possible paths for the Ukraine war

  1. Russia regains momentum and expands its control of Ukrainian territory. Today, most non-Russian military experts discount this possibility, but war is unpredictable. Ukraine would certainly not give up, but it would experience rising external pressure to surrender some territory permanently.
  1. Russia holds a static defensive line, probably set back from the current front. (For instance, Russia would probably abandon Kherson and fall behind the Dnieper.) Ukraine would remain motivated to fight, but European support would become more questionable–and US support, too, if Republicans gain control of Congress or the White House. Putin would try to manage his domestic problems by maintaining a war footing and promising success in some undetermined future. The situation might stabilize, with Ukraine continuing to receive some foreign support and Russia managing to protect some of its 2022 gains. Sanctions would remain in place, but Europe would probably import some Russian energy, albeit less than it used in 2021. There might be considerable partisan warfare and perhaps some organized nonviolent resistance in Russian-occupied territory. The situation would be similar to 2014-22, but with new boundaries–and high costs for all.
  1. Ukraine continues to make breakthroughs. If Ukraine pushes deep into Zaporizhzhia Oblast, Russian forces in Melitopol, Kherson, and Crimea would be stranded on the wrong side of Ukrainian lines and in deep trouble. In that case:

a) Russia could experience a classic military defeat, as in 1905. Russia and Ukraine might or might not sign an armistice or a treaty, but in any event, the war would effectively end in Ukraine’s favor. Putin might survive by exercising repressive control, or he could be removed and replaced either by a better or a worse leader. The potential would certainly remain for Russia to start a new war later, but “rebuilding” an army that has turned out to be hollow would be a major undertaking.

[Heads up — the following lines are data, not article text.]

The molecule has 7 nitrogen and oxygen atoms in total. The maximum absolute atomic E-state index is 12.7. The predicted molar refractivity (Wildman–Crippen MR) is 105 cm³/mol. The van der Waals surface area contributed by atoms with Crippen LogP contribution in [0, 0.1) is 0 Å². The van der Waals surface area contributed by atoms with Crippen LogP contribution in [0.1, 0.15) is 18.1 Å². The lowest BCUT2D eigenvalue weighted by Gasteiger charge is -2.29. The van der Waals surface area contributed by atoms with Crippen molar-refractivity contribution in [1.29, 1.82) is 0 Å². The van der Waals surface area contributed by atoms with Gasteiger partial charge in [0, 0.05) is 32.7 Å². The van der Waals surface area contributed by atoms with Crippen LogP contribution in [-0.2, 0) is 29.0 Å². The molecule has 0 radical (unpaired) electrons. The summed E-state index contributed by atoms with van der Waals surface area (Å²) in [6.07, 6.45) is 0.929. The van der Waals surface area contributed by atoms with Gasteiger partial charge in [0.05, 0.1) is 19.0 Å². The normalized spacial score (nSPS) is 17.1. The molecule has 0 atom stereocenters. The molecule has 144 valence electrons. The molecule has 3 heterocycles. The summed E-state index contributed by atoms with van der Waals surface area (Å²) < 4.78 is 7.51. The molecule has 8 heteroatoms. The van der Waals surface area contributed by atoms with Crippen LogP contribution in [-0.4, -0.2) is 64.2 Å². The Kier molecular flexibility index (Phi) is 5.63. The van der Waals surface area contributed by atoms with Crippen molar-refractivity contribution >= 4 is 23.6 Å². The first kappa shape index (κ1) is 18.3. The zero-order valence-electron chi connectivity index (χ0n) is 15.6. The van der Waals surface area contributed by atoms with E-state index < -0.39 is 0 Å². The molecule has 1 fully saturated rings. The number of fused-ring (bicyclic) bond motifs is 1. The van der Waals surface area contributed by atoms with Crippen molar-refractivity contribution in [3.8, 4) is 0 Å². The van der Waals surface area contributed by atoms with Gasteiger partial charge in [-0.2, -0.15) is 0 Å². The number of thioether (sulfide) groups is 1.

b) Putin might try to avoid suffering a humiliating defeat at the hands of Ukraine by escalating the conflict to include NATO. That would allow him either to salvage a victory by frightening NATO into demanding concessions from Ukraine or at least save face by presenting the West as his foe. (In that case, he would loosely resemble the Japanese military junta in 1945, who used the atomic bombings to cancel their own pledge to fight to the death). To escalate, Putin could:

  1. Attack Ukraine with weapons of mass destruction (WMD);
  2. Attack a NATO country with conventional weapons or cyber; or
  3. Attack a NATO country with WMDs.
  1. At this point, NATO would have a choice about whether and how to respond, ranging from a diplomatic effort to isolate Russia, to a targeted conventional or cyber attack, to a massive military strike on Russia itself. The possible outcomes would range from Putin’s backing down to uncontrolled escalation to WWIII.

I’m certainly hoping for #3a, a straightforward Ukrainian victory. It seems plausible, if only because Putin appears to hope that new troops will turn the tide, and that false hope could keep him fighting until he has simply lost. Again, war is unpredictable, but today’s reports of Ukrainian advances in Kherson Oblast make a victory seem more likely and a Russian rebound (#1) quite improbable. A stalemate (#2) would be harsh and unjust, but it is not difficult to imagine.

Russian escalation (#3b) is very dangerous for the world. I think it would most likely play out as a Russian WMD attack on Ukrainian military targets that prompts a global reaction that is not devastating and that gives Putin an excuse to settle the war. But the other possible results of #3b are all much worse.

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About Peter

Associate Dean for Research and the Lincoln Filene Professor of Citizenship and Public Affairs at Tufts University's Tisch College of Civic Life. Concerned about civic education, civic engagement, and democratic reform in the United States and elsewhere.